Why You Should Try Self-Care Sunday 

Shandra Martinez

| 4 min read

Happy couple doing facial mask.
Some people seem especially enamored with pairing a task to a specific day of the week. Fans of healthier eating have embraced Meatless Mondays. Tex-Mex food fans get their spicy fix on Taco Tuesdays. But there’s another day-of-the-week idea that everyone can feel a little better if they start practicing: Self-Care Sundays. If you could set aside a day to do good things for yourself, ask yourself what that list would look like – and how you’d feel afterward as you prepare for the week ahead. Here’s why you should jump on board the Self-Care Sundays movement.
The idea of Self-Care Sundays has been around for a few years. The more you think about it, the more sense it makes. Sunday is traditionally the more relaxed of our weekend days. Many people have it off from work. It might be a day people already sleep in a little longer than normal, have a relaxed breakfast or brunch, or at least don’t need an excuse to be a tad lazy. This makes it the perfect backdrop to set aside some time – an hour or a half-day or more – to do something good for yourself. This doesn’t necessarily mean you spend all day in a bubble bath with your favorite book – not that there’s anything wrong with that if you can swing it. But organizing Self-Care Sundays can have many facets. At its most basic sense, it is about doing things that make you feel good, or at least that are good for you. Some options include:


We all know exercise is good for us, but on a Self-Care Sunday, you want to make it fun, too. It can be a regular afternoon hiking date with your best friend, or you can mix it up for something new each week. Grab a buddy and do some spins on the local ice rink. Go for a morning run, then treat yourself to your favorite latte. If you’re a regular at your gym’s cardio classes, reserve time on Sundays for something different, like a session of yoga or Pilates.


Weekends are a great time for indulgences, and that means delicious food. If you love spending time experimenting in the kitchen, reserve a few hours on a Sunday for that. Maybe it means a trip to a favorite restaurant, or a take-out order enjoyed while you’re binging episodes of your new favorite TV series. A self-care twist: Set aside a half-hour or more on Sundays to meal-prep for the coming week. This could mean menu-planning your at-home dinners, or prepping days’ worth of to-go lunch items for the office.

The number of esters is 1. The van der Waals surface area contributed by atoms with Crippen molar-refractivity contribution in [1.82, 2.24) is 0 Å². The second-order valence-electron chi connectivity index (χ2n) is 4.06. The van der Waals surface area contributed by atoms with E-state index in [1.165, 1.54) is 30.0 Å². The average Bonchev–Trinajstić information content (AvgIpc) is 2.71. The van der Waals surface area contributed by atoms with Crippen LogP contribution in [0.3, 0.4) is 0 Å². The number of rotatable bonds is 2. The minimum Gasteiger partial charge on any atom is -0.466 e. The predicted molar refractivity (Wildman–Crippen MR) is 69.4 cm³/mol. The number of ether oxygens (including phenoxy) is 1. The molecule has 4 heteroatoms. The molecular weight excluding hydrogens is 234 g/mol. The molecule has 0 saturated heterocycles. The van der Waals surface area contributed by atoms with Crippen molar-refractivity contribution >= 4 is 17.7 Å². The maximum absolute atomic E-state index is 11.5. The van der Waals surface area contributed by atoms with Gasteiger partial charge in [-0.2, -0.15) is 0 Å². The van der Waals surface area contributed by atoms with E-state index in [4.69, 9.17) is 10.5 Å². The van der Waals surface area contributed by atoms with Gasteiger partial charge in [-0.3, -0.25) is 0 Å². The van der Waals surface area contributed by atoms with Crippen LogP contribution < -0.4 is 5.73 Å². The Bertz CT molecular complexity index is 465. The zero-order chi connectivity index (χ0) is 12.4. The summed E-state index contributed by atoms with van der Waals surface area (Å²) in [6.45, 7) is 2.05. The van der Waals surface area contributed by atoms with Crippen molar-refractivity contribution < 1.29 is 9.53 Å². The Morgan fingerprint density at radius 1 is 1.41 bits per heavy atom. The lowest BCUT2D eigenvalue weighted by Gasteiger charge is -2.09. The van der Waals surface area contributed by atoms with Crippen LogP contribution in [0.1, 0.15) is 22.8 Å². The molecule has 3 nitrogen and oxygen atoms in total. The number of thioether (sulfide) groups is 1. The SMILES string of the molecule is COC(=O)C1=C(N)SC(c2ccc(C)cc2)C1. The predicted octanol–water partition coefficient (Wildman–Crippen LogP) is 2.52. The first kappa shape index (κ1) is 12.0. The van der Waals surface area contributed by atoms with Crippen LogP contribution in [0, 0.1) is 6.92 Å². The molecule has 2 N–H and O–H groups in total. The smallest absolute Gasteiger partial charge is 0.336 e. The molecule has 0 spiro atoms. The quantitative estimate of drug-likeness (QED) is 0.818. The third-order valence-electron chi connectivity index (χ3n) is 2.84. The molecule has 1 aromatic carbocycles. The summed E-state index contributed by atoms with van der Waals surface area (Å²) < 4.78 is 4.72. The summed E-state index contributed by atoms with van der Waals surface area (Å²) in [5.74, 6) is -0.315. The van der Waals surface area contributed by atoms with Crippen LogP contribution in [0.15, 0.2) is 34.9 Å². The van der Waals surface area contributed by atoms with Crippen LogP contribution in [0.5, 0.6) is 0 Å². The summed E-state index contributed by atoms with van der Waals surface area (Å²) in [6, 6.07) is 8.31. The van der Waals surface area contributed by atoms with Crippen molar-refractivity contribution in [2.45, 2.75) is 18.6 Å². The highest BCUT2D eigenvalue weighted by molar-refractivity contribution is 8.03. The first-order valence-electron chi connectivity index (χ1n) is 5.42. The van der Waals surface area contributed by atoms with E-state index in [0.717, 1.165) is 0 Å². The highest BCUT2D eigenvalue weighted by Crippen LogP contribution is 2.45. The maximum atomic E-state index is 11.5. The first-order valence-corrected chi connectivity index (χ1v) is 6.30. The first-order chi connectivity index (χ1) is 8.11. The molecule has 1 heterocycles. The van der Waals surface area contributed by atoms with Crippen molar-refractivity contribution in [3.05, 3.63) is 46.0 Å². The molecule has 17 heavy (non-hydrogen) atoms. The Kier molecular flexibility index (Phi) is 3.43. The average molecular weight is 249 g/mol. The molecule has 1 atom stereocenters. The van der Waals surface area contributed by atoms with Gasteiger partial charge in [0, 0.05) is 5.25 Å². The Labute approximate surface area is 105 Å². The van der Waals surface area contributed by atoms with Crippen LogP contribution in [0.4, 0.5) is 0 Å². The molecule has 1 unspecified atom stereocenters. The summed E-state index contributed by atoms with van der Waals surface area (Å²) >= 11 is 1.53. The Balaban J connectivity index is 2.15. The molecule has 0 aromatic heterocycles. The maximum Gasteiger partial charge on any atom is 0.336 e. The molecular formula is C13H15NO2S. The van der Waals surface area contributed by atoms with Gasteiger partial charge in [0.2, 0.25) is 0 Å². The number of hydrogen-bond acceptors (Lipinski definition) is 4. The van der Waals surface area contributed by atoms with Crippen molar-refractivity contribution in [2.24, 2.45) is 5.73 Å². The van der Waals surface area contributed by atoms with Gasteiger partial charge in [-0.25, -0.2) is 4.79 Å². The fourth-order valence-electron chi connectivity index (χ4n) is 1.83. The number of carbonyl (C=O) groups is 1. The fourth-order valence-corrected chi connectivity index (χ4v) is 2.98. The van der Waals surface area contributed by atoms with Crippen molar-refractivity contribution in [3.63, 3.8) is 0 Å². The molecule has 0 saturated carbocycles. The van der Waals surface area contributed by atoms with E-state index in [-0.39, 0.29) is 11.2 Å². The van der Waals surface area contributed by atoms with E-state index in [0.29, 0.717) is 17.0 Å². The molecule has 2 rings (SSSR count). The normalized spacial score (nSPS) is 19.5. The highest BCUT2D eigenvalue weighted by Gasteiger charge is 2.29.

Banish the Sunday Blues with self-care

Often, Sundays get a bad rap as being a bit anxiety-filled as some people spend part of the day worrying about the looming work week or fretting about everything they have to get done in the coming days. You can use self-care in a deliberate way to banish these feelings, often called the “Sunday Blues.” Set aside a small piece of your Sunday – as little as 15 minutes or as much as an hour – to get organized for the week ahead. This might mean writing out daily to-do lists in advance to make all the things you need to accomplish look more manageable on paper. It could mean prepping by getting online forms or needed paperwork filled out and ready to submit. A little organizing on a Sunday will make you feel like you’ve got your week under control. Reducing your stress level is a good form of self-care.

Personal care

Deep moisturizing. Exfoliating. Face masks. Basic at-home manicures. Self-massage techniques. These are all small things we can do to make ourselves look – and feel – better. During a busy week, they might get skipped, or feel like time-consuming luxuries. But making them part of a regular routine on Self-Care Sundays will make you feel a little pampered. And that’s a good thing.

Set a self-care example

If you live with other people, it’s good for them to see you spending time on self-care. It sets an example that you understand how to take good care of yourself, and that you believe you are worth it. Especially as a parent, it is a way to model good balance to children so they understand how important it is to take care of themselves.
Photo credit: Getty Images

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